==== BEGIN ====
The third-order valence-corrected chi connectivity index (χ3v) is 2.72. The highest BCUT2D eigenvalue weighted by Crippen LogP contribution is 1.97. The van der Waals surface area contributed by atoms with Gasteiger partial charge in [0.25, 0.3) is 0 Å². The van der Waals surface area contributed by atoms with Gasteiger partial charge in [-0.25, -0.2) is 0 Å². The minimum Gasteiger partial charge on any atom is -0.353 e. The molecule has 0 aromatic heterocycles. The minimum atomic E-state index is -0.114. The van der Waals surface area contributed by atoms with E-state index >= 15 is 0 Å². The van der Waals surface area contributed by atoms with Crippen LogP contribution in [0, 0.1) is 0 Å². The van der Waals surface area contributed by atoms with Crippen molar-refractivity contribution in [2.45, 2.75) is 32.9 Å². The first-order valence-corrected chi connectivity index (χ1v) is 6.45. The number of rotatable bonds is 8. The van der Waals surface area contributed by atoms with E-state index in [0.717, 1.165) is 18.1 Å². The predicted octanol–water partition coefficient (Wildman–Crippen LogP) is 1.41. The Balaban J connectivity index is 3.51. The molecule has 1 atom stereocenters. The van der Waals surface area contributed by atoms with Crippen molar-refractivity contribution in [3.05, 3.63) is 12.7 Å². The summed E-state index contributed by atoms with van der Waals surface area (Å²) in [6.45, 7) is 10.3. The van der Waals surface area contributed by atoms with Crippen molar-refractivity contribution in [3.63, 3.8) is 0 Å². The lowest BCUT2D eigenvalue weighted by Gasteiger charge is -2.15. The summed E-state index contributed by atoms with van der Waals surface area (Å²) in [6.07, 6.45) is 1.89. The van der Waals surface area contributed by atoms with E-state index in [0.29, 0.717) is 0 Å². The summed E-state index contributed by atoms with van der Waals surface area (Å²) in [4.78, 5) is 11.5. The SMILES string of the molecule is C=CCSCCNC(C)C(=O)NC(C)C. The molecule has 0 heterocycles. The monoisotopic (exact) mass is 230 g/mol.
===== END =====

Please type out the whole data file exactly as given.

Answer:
The third-order valence-corrected chi connectivity index (χ3v) is 2.72. The highest BCUT2D eigenvalue weighted by Crippen LogP contribution is 1.97. The van der Waals surface area contributed by atoms with Gasteiger partial charge in [0.25, 0.3) is 0 Å². The van der Waals surface area contributed by atoms with Gasteiger partial charge in [-0.25, -0.2) is 0 Å². The minimum Gasteiger partial charge on any atom is -0.353 e. The molecule has 0 aromatic heterocycles. The minimum atomic E-state index is -0.114. The van der Waals surface area contributed by atoms with E-state index >= 15 is 0 Å². The van der Waals surface area contributed by atoms with Crippen LogP contribution in [0, 0.1) is 0 Å². The van der Waals surface area contributed by atoms with Crippen molar-refractivity contribution in [2.45, 2.75) is 32.9 Å². The first-order valence-corrected chi connectivity index (χ1v) is 6.45. The number of rotatable bonds is 8. The van der Waals surface area contributed by atoms with E-state index in [0.717, 1.165) is 18.1 Å². The predicted octanol–water partition coefficient (Wildman–Crippen LogP) is 1.41. The Balaban J connectivity index is 3.51. The molecule has 1 atom stereocenters. The van der Waals surface area contributed by atoms with Crippen molar-refractivity contribution in [3.05, 3.63) is 12.7 Å². The summed E-state index contributed by atoms with van der Waals surface area (Å²) in [6.45, 7) is 10.3. The van der Waals surface area contributed by atoms with Crippen molar-refractivity contribution in [3.63, 3.8) is 0 Å². The lowest BCUT2D eigenvalue weighted by Gasteiger charge is -2.15. The summed E-state index contributed by atoms with van der Waals surface area (Å²) in [6.07, 6.45) is 1.89. The van der Waals surface area contributed by atoms with E-state index in [0.29, 0.717) is 0 Å². The summed E-state index contributed by atoms with van der Waals surface area (Å²) in [4.78, 5) is 11.5. The SMILES string of the molecule is C=CCSCCNC(C)C(=O)NC(C)C. The molecule has 0 heterocycles. The monoisotopic (exact) mass is 230 g/mol.